2. The second is, humility of heart. This is very precious, and of a preserving nature. Yea, in this state the Lord helpeth and teacheth; and the soul also (in this state) is fit to receive the <372> help and teachings of the Lord. That which is lifted up and conceited (ready to justify its own way, and condemn even the whole body) is neither fit to be taught by the Lord, nor doth the Lord delight (but rather disdain) to teach it. And so not being taught by him, it must needs be liable to err; yea, to hearken to that spirit, whose voice is more pleasing and suitable to the erring mind than the Lord's voice is.

3. A third great help, which in the tender mercy of the Lord I have had experience of, is sobriety of judgment. Not to value or set up mine own judgment, or that which I account the judgment of life in me, above the judgment of others, or that which is indeed life in others. For the Lord hath appeared to others, as well as to me: yea, there are others who are in the growth of his truth, and in the purity and dominion of his life, far beyond me. Now for me to set up, or hold forth, a sense or judgment of a thing in opposition to them, this is out of the sobriety which is of the truth. Therefore, in such cases, I am to retire, and fear before the Lord, and wait upon him for a clear discerning and sense of his truth, in the unity and demonstration of his Spirit with others, who are of him, and see him. And this will prevent the rents which the want of this sobriety may occasion.

4. The last thing which I have now to mention is, ten-derness, meekness, coolness, and stillness of spirit. I wrap up these together, because they are much of a nature, and go much together. These are of a uniting, preserving nature. He that differs and divides from the body cannot be thus; and he that is thus cannot rend or divide. This is the pure, heavenly wisdom, which is peaceable and keepeth the peace; but the other wisdom is rough, stiff, hard, clamorous, ready to take offence, ready to give offence; exceeding deep in the justification of itself, exceeding deep in the condemnation of others; and dares (in this temper) appeal to the Lord, as if it were right in its ways, but wronged by others; as if it did abide in the measure of his truth and life, which others have departed from. And how can it be otherwise? How can the wrong eye, the wrong spirit, the wrong wisdom, but judge wrong, justifying the wrong practices, and condemning the right? But such shall find (if they come to the <373> true touchstone, even the measure of life indeed) that they are not in the true tenderness, which proceeds from the life, in the true meekness and gentleness, in the true coolness and stillness; but rather in the reasonings, noises, clamors, and disturbances, which arise from another spirit, mind, and nature than that which is of the truth. And in coming back from this wisdom to the pure wisdom, from the pretended measure of life to the true measure, and becoming tender, meek, cool, and still in it, they shall there feel their error from the Spirit and power of the Lord, and therein own their condemnation therefore from him; and also justify them who have abode in the power, and been guided by the Spirit and pure measure of life, which is from God, and in God, while they have departed from it. For though the spirit of error (wherewith they have been deceived and entangled) hath made them believe that they have faithfully abode in the principle and doctrine of truth, while others have departed; yet that will soon vanish, as truth comes again to be felt, and heard speak in them, and the measure of life to live again in them, and to redeem them afresh into its holy nature, and pure, living sense. And blessed is he who is not deceived about truth; but is of the pure nature, and in the pure power of it; in whom the true eye sees, the true ear hears, the true heart understands; who is of a right spirit, and walketh uprightly before the Lord, and among his people. The blessing of the seed, the peace, comfort, and joy which is from the Most High, shall descend upon him, fill his vessel, and continue with him, to the satisfying of his heart, and the overflowing of his cup, in the midst of his brethren, and in the very sight of his enemies. The Lord God, of his tender mercy, who is the great Shepherd of the sheep, watch over, preserve, and mightily defend all his from all devouring spirits, and inward devices and deceits of the enemy; carrying on and perfecting the work of his goodness, love, and mercy in them, to his own glorious, eternal, everlasting praise. Amen.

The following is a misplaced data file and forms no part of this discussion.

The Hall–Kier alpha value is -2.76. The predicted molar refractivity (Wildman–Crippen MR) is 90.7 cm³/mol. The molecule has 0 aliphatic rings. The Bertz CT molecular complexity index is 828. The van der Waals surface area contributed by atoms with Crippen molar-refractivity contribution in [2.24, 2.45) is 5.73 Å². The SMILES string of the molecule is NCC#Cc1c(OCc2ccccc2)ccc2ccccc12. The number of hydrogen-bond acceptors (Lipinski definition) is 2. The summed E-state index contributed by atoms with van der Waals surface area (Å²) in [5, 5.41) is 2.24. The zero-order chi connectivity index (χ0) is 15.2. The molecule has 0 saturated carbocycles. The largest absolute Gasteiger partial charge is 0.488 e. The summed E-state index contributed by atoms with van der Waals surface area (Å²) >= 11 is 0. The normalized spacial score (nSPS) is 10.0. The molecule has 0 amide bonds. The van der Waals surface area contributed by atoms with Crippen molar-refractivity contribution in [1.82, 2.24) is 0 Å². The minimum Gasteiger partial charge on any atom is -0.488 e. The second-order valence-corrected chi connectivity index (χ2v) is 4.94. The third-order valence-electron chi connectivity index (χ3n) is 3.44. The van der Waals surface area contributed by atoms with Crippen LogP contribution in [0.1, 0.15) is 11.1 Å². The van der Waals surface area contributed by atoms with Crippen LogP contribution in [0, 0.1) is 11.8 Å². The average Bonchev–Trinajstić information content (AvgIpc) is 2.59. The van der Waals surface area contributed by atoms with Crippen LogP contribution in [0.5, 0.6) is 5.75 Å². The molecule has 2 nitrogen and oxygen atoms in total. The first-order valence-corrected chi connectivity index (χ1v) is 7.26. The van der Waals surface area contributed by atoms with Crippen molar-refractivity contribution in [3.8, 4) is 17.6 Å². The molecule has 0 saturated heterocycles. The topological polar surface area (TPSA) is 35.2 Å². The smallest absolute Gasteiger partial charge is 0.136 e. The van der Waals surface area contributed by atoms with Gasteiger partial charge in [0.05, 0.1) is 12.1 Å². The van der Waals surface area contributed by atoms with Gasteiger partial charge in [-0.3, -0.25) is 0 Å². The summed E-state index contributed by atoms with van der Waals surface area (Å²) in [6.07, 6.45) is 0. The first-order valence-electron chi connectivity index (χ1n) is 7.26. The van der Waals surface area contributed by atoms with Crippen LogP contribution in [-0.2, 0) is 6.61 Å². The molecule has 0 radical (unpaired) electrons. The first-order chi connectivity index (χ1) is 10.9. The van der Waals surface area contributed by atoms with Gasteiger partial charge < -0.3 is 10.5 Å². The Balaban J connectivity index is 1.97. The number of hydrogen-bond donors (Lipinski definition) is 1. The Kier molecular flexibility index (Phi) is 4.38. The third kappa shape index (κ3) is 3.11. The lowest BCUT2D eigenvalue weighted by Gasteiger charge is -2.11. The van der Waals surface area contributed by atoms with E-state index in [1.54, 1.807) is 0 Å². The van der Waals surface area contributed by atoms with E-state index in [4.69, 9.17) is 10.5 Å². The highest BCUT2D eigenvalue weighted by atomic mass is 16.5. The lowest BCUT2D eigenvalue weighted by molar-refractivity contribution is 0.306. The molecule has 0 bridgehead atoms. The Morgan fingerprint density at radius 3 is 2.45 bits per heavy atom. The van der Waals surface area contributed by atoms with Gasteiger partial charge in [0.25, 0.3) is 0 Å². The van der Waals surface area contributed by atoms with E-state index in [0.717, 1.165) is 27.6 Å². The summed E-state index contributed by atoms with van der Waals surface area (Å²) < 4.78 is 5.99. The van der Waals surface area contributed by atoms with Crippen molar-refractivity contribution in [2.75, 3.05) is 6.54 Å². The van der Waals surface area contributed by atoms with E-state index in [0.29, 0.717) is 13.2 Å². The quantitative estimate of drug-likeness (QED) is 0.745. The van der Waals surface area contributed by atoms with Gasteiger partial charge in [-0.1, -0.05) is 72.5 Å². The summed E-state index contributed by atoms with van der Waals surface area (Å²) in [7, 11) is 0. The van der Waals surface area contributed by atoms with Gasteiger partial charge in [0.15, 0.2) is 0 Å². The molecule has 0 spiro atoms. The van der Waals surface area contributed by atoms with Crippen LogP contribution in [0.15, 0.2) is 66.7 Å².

Written by ISAAC PENINGTON, in Aylesbury prison